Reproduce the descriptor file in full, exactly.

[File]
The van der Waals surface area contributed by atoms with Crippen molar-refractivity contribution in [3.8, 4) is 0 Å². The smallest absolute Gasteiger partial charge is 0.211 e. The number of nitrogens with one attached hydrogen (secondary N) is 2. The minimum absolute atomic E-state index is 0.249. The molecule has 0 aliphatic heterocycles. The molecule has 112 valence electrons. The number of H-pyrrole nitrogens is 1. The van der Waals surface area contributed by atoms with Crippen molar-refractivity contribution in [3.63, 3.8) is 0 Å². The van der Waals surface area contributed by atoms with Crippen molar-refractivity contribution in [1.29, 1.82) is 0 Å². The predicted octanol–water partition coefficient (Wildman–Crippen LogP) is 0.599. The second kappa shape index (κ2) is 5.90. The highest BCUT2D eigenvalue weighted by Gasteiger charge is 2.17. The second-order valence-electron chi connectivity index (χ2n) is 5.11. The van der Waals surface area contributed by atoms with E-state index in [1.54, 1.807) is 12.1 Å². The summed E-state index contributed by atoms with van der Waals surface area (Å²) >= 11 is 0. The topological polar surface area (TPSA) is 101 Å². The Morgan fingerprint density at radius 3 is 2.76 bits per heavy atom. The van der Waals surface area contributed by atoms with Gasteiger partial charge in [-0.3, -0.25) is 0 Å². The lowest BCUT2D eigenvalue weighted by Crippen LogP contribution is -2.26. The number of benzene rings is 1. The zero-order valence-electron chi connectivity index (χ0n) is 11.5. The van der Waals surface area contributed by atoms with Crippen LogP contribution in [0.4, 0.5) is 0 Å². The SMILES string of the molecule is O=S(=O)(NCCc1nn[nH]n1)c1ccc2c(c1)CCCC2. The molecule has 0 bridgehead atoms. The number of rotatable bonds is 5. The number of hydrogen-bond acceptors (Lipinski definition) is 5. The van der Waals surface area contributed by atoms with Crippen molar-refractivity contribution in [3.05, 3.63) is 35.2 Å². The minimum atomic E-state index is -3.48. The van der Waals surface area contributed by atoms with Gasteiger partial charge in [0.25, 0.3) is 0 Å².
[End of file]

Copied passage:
The van der Waals surface area contributed by atoms with Crippen molar-refractivity contribution in [3.8, 4) is 0 Å². The smallest absolute Gasteiger partial charge is 0.211 e. The number of nitrogens with one attached hydrogen (secondary N) is 2. The minimum absolute atomic E-state index is 0.249. The molecule has 0 aliphatic heterocycles. The molecule has 112 valence electrons. The number of H-pyrrole nitrogens is 1. The van der Waals surface area contributed by atoms with Crippen molar-refractivity contribution in [3.63, 3.8) is 0 Å². The van der Waals surface area contributed by atoms with Crippen molar-refractivity contribution in [1.29, 1.82) is 0 Å². The predicted octanol–water partition coefficient (Wildman–Crippen LogP) is 0.599. The second kappa shape index (κ2) is 5.90. The highest BCUT2D eigenvalue weighted by Gasteiger charge is 2.17. The second-order valence-electron chi connectivity index (χ2n) is 5.11. The van der Waals surface area contributed by atoms with E-state index in [1.54, 1.807) is 12.1 Å². The summed E-state index contributed by atoms with van der Waals surface area (Å²) >= 11 is 0. The topological polar surface area (TPSA) is 101 Å². The Morgan fingerprint density at radius 3 is 2.76 bits per heavy atom. The van der Waals surface area contributed by atoms with Gasteiger partial charge in [-0.3, -0.25) is 0 Å². The lowest BCUT2D eigenvalue weighted by Crippen LogP contribution is -2.26. The number of benzene rings is 1. The zero-order valence-electron chi connectivity index (χ0n) is 11.5. The van der Waals surface area contributed by atoms with Crippen LogP contribution in [0.4, 0.5) is 0 Å². The SMILES string of the molecule is O=S(=O)(NCCc1nn[nH]n1)c1ccc2c(c1)CCCC2. The molecule has 0 bridgehead atoms. The number of rotatable bonds is 5. The number of hydrogen-bond acceptors (Lipinski definition) is 5. The van der Waals surface area contributed by atoms with Crippen molar-refractivity contribution in [3.05, 3.63) is 35.2 Å². The minimum atomic E-state index is -3.48. The van der Waals surface area contributed by atoms with Gasteiger partial charge in [0.25, 0.3) is 0 Å².